``````

5递归神经网络RNN

A network with a hidden layer of size 3

Let’s see what happens if we train a network with a hidden layer size of 3.

``````import matplotlib.pyplot as pltimport numpy as npimport sklearnimport sklearn.datasetsimport sklearn.linear_modelimport mlnnfrom utils import plot_decision_boundary# Generate a dataset and plot itnp.random.seedX, y = sklearn.datasets.make_moons(200, noise=0.20)plt.scatter(X[:,0], X[:,1], s=40, c=y, cmap=plt.cm.Spectral)plt.show()layers_dim = [2, 3, 2]model = mlnn.Model(layers_dim)model.train(X, y, num_passes=20000, epsilon=0.01, reg_lambda=0.01, print_loss=True)# Plot the decision boundaryplot_decision_boundary(lambda x: model.predictplt.title("Decision Boundary for hidden layer size 3")plt.show()
``````

This looks pretty good. Our neural networks was able to find a decision boundary that successfully separates the classes.

The `plot_decision_boundary` function is referenced by .

``````import matplotlib.pyplot as pltimport numpy as np# Helper function to plot a decision boundary.def plot_decision_boundary(pred_func, X, y): # Set min and max values and give it some padding x_min, x_max = X[:, 0].min() - .5, X[:, 0].max()   .5 y_min, y_max = X[:, 1].min() - .5, X[:, 1].max()   .5 h = 0.01 # Generate a grid of points with distance h between them xx, yy = np.meshgrid(np.arange(x_min, x_max, h), np.arange(y_min, y_max, h)) # Predict the function value for the whole gid Z = pred_func(np.c_[xx.ravel(), yy.ravel Z = Z.reshape # Plot the contour and training examples plt.contourf(xx, yy, Z, cmap=plt.cm.Spectral) plt.scatter(X[:, 0], X[:, 1], c=y, cmap=plt.cm.Spectral)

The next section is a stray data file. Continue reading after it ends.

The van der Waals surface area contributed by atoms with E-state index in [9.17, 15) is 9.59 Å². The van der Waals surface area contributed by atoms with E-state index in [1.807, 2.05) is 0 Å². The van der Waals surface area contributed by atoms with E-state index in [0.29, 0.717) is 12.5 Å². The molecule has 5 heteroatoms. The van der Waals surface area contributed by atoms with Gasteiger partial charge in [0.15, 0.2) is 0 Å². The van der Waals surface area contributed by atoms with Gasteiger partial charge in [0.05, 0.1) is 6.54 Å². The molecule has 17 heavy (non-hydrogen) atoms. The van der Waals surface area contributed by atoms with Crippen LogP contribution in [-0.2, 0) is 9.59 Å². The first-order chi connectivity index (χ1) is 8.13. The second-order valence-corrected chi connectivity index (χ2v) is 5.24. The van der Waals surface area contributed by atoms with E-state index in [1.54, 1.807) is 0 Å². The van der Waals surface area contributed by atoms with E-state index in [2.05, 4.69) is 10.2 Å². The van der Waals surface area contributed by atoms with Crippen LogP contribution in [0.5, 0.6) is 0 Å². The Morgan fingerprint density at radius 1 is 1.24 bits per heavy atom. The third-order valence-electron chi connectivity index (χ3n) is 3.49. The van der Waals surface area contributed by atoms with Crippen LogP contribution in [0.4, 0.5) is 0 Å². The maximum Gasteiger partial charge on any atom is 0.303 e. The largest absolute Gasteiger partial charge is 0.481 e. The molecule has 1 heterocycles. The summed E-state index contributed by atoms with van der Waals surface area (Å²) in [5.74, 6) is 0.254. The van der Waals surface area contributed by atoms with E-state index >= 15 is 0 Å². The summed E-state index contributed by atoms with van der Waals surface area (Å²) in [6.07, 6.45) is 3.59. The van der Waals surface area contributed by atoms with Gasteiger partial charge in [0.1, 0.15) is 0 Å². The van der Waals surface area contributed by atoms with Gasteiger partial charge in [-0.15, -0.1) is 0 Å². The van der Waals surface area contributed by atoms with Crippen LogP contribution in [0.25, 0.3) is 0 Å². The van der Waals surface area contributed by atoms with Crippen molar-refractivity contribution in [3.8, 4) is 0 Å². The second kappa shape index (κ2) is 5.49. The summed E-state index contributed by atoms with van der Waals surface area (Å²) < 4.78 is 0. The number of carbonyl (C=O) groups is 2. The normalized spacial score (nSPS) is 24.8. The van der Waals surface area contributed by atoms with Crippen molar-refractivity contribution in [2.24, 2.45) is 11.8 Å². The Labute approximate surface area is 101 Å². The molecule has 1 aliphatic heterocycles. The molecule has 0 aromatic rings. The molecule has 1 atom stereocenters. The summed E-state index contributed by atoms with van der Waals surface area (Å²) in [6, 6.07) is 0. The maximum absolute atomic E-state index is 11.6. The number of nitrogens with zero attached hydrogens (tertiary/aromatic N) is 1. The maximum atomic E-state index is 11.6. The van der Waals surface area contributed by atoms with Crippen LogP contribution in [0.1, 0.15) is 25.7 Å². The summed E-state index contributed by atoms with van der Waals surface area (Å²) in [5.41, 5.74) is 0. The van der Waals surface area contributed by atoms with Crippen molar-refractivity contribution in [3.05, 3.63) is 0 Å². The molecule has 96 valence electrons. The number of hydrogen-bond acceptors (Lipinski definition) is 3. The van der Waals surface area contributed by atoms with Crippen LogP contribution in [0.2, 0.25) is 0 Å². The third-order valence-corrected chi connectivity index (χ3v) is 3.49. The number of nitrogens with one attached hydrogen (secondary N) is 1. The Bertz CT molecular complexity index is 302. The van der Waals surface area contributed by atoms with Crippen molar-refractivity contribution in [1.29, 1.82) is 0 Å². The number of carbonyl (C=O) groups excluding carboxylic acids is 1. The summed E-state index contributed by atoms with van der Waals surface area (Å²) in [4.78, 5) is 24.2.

``````
2. We used a fixed learning rate `epsilon` for gradient descent. Implement an annealing schedule for the gradient descent learning rate (more info).
3. We used a `tanh` activation function for our hidden layer. Experiment with other activation functions (more info).
4. Extend the network from two to three classes. You will need to generate an appropriate dataset for this.
5. Try some other Parameter updates method, like `Momentum update`, `Nesterov momentum`, `Adagrad`, `RMSprop` and `Adam`(more info).
6. Some other tricks of training neural network can be find and , like `dropout reglarization`, `batch normazation`, `Gradient checks` and `Model Ensembles`.

Hugo Larochelle’s video course 这是YouTube上很火的一个深度学习视频教程，录制于2013年，但今天看内容并不过时，很详细地阐释了神经网络背后的数学理论。 幻灯片和相关资料传送门 .

6结论与未来工作展望

Stanford’s CS231n (应用于视觉识别的卷积神经网络) 由已经投奔Google的李飞飞教授和 Andrej Karpathy、Justin Johnson共同执教的课程，重点介绍了图像处理，同时也涵盖了深度学习领域的大多数重要概念。 视频 链接(2016) 、 讲义传送门

Michael Nielsen的在线著作： Neural networks and deep learning 是目前学习神经网络最容易的教材，虽然该书并未涵盖所有重要议题，但是包含大量简明易懂的阐释，同时还为一些基础概念提供了实现代码。

Ian Goodfellow、Yoshua Bengio and Aaron Courville共同编著的 Deep learning是目前深度学习领域最全面的教程资源，比其他课程涵盖的范围都要广。

Visual introduction to machine learning – decision trees

Andrew Ng’s course on machine learning, the most popular course on Coursera

Larochelle’s course doesn’t have separate introductory lectures for general machine learning, but all required concepts are defined and explained whenever needed.